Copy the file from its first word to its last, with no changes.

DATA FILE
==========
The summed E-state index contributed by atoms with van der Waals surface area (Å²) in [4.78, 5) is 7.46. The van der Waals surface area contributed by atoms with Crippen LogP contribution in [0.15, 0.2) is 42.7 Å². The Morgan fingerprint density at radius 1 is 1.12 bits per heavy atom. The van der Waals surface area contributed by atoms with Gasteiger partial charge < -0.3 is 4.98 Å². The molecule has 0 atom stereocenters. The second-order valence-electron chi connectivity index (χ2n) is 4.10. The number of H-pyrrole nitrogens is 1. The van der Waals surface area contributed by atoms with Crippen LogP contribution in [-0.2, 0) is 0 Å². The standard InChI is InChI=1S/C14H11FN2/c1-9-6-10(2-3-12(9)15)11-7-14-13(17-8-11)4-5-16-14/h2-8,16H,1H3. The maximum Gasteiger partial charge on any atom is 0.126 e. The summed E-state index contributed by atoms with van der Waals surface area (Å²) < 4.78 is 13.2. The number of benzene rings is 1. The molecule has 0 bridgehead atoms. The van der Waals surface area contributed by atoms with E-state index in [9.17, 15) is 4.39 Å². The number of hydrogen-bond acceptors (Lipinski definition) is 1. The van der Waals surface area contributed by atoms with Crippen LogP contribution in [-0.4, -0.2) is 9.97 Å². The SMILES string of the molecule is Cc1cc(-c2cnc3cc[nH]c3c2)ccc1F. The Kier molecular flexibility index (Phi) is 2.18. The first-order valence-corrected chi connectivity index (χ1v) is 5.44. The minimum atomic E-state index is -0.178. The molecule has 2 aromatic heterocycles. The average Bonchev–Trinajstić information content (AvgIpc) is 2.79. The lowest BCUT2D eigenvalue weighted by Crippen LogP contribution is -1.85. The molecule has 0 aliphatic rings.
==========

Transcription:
The summed E-state index contributed by atoms with van der Waals surface area (Å²) in [4.78, 5) is 7.46. The van der Waals surface area contributed by atoms with Crippen LogP contribution in [0.15, 0.2) is 42.7 Å². The Morgan fingerprint density at radius 1 is 1.12 bits per heavy atom. The van der Waals surface area contributed by atoms with Gasteiger partial charge < -0.3 is 4.98 Å². The molecule has 0 atom stereocenters. The second-order valence-electron chi connectivity index (χ2n) is 4.10. The number of H-pyrrole nitrogens is 1. The van der Waals surface area contributed by atoms with Crippen LogP contribution in [-0.2, 0) is 0 Å². The standard InChI is InChI=1S/C14H11FN2/c1-9-6-10(2-3-12(9)15)11-7-14-13(17-8-11)4-5-16-14/h2-8,16H,1H3. The maximum Gasteiger partial charge on any atom is 0.126 e. The summed E-state index contributed by atoms with van der Waals surface area (Å²) < 4.78 is 13.2. The number of benzene rings is 1. The molecule has 0 bridgehead atoms. The van der Waals surface area contributed by atoms with E-state index in [9.17, 15) is 4.39 Å². The number of hydrogen-bond acceptors (Lipinski definition) is 1. The van der Waals surface area contributed by atoms with Crippen LogP contribution in [-0.4, -0.2) is 9.97 Å². The SMILES string of the molecule is Cc1cc(-c2cnc3cc[nH]c3c2)ccc1F. The Kier molecular flexibility index (Phi) is 2.18. The first-order valence-corrected chi connectivity index (χ1v) is 5.44. The minimum atomic E-state index is -0.178. The molecule has 2 aromatic heterocycles. The average Bonchev–Trinajstić information content (AvgIpc) is 2.79. The lowest BCUT2D eigenvalue weighted by Crippen LogP contribution is -1.85. The molecule has 0 aliphatic rings.